Nothing brought me joy. I was constantly filled with an overwhelming sense of doom–and not just about my academics. Getting out of bed was difficult. Going to things by myself was impossible. In fact, going to events with more than three people–even people I did know–was impossible. I knew about three people by the end of my first semester.

Winter break happened. I decided something had to give. Something had to be different.

I got an email about an honors fraternity which I was eligible for. None of my (two) friends were interested in it. Where I’m from, being Greek (and female) is usually equated with being white, and rich, and being after a “Ring by Spring.” I was, ignorantly, a believer of these horrendous stereotypes. Something in my gut told me that this was my chance for change; I went to the first info session by myself.

I was immediately in love. The people were my kind of people. They were fun and interesting and made me happy. It didn’t matter to me, anymore, that I was by myself at every rush event. I loved being around the people I was around.

I made it through the Rush process. I made it through the Initiation process. I became a member of the Fraternity. I didn’t realize how much it’d changed my life until this semester.

Every week, I have things to do. Every day, I have people to sit with–people I want to sit with. I have people to text and hangout with and have jokes with. I have people who know that sometimes I need to be alone. I have people who listen to me rant about Astronomy and teach me how to play Water Pong because they know I don’t drink. I am always excited to be around these people. I used to think that my way of getting out of a rut was to crawl into bed and not get out of it until I felt like I could function. Sometimes that’s still the answer. But most days? Well now, most days, the answer to my sadness is to get out of my room, to hangout with my Brothers.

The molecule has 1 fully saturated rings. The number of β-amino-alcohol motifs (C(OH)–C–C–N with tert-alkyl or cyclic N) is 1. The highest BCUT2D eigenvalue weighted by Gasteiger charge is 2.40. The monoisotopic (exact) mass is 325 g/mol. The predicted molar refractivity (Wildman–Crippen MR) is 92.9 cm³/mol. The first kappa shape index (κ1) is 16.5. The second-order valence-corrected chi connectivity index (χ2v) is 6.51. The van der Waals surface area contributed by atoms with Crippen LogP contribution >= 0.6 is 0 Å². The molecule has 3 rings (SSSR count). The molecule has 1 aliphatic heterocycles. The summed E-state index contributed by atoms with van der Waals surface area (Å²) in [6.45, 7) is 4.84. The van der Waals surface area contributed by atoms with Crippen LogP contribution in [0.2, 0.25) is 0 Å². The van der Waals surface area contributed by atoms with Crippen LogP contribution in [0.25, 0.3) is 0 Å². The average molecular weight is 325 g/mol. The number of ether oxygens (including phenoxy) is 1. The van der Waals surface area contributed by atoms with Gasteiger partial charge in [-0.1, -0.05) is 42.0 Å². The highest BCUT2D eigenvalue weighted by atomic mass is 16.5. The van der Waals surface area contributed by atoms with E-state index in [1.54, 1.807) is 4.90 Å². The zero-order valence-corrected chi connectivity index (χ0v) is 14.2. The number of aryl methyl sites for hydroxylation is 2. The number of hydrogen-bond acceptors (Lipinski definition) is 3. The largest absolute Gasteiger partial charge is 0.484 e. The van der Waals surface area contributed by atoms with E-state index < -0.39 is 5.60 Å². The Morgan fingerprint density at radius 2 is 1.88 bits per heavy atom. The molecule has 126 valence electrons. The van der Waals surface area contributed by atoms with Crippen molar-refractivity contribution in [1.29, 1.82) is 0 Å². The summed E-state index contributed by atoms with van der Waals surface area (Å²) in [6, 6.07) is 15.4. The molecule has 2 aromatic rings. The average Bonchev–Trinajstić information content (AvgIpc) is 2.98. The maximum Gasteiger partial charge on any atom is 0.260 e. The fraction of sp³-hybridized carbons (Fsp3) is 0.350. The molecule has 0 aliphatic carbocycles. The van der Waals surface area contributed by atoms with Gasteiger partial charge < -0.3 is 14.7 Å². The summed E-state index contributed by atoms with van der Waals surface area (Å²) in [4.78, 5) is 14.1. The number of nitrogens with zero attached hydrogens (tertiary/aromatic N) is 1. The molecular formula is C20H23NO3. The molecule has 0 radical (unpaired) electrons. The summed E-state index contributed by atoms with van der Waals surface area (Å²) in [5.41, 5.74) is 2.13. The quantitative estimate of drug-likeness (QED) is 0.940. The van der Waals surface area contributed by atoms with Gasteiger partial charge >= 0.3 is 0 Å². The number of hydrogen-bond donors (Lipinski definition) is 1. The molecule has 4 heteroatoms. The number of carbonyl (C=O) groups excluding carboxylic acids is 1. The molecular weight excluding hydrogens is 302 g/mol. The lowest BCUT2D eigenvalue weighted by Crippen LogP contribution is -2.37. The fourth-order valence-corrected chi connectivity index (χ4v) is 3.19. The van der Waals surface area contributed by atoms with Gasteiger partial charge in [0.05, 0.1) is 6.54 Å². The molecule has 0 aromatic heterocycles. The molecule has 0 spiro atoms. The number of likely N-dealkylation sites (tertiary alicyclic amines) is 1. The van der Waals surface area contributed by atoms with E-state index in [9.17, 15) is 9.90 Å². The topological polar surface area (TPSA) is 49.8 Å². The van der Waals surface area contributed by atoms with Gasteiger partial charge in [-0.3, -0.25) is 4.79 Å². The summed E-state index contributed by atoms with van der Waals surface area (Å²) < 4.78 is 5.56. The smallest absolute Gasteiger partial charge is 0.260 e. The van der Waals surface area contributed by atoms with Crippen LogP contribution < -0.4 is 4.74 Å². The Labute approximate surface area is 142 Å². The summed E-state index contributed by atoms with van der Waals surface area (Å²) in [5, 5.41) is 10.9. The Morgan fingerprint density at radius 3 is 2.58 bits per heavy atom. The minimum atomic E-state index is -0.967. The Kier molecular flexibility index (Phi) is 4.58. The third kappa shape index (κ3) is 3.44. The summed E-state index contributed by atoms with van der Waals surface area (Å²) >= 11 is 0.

At the last meeting, I was given the privilege of being voted Brother of the Month. Today I sat through a meeting in which I said the words, “I do things with this fraternity because I like being around y’all. Like, it makes me happy.” The people around me smiled. The people around me believed me. The people around me, I think, also like to have me around.

There are a lot of things I’m bad at expressing myself over. This is not one of them. I am immensely grateful for every person I have met because I “went Greek.” I am eternally indebted to this organization. These people have given me confidence, hope, a voice, an education, acceptance, and a home in a place which I thought would always be foreign.


Posted in rambling

Fuck Forever

Here’s the thing. I read fanfiction. Like, often. It’s my stress relief, my drug of choice, my go-to procrastination method. My favorite fanfiction trope? Soulmates. Meant-to-be’s. “My name gets inscribed on your wrist when you turn 18 and vice versa” or “The first words I say to you are written on your body somewhere” or “I looked at you and knew that you were it for me for forever.” That’s it. Forever is my aesthetic.